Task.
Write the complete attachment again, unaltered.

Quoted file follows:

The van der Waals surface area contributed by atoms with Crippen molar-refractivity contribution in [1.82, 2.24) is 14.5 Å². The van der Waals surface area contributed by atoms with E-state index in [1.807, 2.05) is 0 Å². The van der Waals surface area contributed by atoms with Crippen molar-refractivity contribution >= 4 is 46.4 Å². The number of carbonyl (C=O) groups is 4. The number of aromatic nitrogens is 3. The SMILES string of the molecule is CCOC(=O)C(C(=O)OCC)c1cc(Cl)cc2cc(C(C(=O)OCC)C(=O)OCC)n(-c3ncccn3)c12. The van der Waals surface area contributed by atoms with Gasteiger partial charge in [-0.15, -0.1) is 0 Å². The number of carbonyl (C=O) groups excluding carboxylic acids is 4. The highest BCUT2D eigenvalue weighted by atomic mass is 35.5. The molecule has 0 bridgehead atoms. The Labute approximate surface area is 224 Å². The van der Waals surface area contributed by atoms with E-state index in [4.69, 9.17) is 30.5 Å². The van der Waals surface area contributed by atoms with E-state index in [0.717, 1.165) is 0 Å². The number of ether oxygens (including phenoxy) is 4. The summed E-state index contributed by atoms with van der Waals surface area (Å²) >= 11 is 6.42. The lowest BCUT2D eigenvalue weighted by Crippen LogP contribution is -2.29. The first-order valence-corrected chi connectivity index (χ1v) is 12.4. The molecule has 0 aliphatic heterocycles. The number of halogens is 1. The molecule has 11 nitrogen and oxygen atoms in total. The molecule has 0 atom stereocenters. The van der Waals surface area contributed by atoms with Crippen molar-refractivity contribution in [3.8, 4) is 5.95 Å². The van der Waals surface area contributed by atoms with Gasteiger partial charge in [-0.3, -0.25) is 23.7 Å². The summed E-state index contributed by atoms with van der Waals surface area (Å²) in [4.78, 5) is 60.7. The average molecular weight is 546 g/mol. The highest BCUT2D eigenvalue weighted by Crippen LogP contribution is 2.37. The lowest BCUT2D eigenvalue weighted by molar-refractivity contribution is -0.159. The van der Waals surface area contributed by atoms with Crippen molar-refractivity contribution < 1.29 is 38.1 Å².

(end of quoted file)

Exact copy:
The van der Waals surface area contributed by atoms with Crippen molar-refractivity contribution in [1.82, 2.24) is 14.5 Å². The van der Waals surface area contributed by atoms with E-state index in [1.807, 2.05) is 0 Å². The van der Waals surface area contributed by atoms with Crippen molar-refractivity contribution >= 4 is 46.4 Å². The number of carbonyl (C=O) groups is 4. The number of aromatic nitrogens is 3. The SMILES string of the molecule is CCOC(=O)C(C(=O)OCC)c1cc(Cl)cc2cc(C(C(=O)OCC)C(=O)OCC)n(-c3ncccn3)c12. The van der Waals surface area contributed by atoms with Gasteiger partial charge in [-0.15, -0.1) is 0 Å². The number of carbonyl (C=O) groups excluding carboxylic acids is 4. The highest BCUT2D eigenvalue weighted by atomic mass is 35.5. The molecule has 0 bridgehead atoms. The Labute approximate surface area is 224 Å². The van der Waals surface area contributed by atoms with E-state index in [4.69, 9.17) is 30.5 Å². The van der Waals surface area contributed by atoms with E-state index in [0.717, 1.165) is 0 Å². The number of ether oxygens (including phenoxy) is 4. The summed E-state index contributed by atoms with van der Waals surface area (Å²) >= 11 is 6.42. The lowest BCUT2D eigenvalue weighted by Crippen LogP contribution is -2.29. The first-order valence-corrected chi connectivity index (χ1v) is 12.4. The molecule has 0 aliphatic heterocycles. The number of halogens is 1. The molecule has 11 nitrogen and oxygen atoms in total. The molecule has 0 atom stereocenters. The van der Waals surface area contributed by atoms with Crippen molar-refractivity contribution in [3.8, 4) is 5.95 Å². The van der Waals surface area contributed by atoms with Gasteiger partial charge in [-0.3, -0.25) is 23.7 Å². The summed E-state index contributed by atoms with van der Waals surface area (Å²) in [4.78, 5) is 60.7. The average molecular weight is 546 g/mol. The highest BCUT2D eigenvalue weighted by Crippen LogP contribution is 2.37. The lowest BCUT2D eigenvalue weighted by molar-refractivity contribution is -0.159. The van der Waals surface area contributed by atoms with Crippen molar-refractivity contribution < 1.29 is 38.1 Å².